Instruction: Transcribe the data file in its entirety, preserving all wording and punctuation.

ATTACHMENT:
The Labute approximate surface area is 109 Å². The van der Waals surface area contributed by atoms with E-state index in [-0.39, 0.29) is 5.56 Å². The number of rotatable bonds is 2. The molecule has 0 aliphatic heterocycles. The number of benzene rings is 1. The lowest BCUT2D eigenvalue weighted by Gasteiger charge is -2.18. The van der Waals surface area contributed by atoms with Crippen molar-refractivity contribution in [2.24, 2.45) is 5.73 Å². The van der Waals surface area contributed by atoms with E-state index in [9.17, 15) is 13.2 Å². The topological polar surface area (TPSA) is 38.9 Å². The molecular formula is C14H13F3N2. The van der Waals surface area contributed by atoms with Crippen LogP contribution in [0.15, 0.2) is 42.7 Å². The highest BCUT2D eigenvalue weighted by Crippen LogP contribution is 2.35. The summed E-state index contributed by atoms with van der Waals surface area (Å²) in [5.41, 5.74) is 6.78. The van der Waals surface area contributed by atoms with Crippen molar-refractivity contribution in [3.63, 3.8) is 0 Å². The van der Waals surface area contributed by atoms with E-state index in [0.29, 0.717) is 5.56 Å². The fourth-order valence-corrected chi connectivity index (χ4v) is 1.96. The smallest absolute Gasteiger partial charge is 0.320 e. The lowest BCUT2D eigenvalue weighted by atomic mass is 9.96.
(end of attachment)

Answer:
The Labute approximate surface area is 109 Å². The van der Waals surface area contributed by atoms with E-state index in [-0.39, 0.29) is 5.56 Å². The number of rotatable bonds is 2. The molecule has 0 aliphatic heterocycles. The number of benzene rings is 1. The lowest BCUT2D eigenvalue weighted by Gasteiger charge is -2.18. The van der Waals surface area contributed by atoms with Crippen molar-refractivity contribution in [2.24, 2.45) is 5.73 Å². The van der Waals surface area contributed by atoms with E-state index in [9.17, 15) is 13.2 Å². The topological polar surface area (TPSA) is 38.9 Å². The molecular formula is C14H13F3N2. The van der Waals surface area contributed by atoms with Crippen LogP contribution in [0.15, 0.2) is 42.7 Å². The highest BCUT2D eigenvalue weighted by Crippen LogP contribution is 2.35. The summed E-state index contributed by atoms with van der Waals surface area (Å²) in [5.41, 5.74) is 6.78. The van der Waals surface area contributed by atoms with Crippen molar-refractivity contribution in [3.63, 3.8) is 0 Å². The van der Waals surface area contributed by atoms with E-state index in [0.29, 0.717) is 5.56 Å². The fourth-order valence-corrected chi connectivity index (χ4v) is 1.96. The smallest absolute Gasteiger partial charge is 0.320 e. The lowest BCUT2D eigenvalue weighted by atomic mass is 9.96.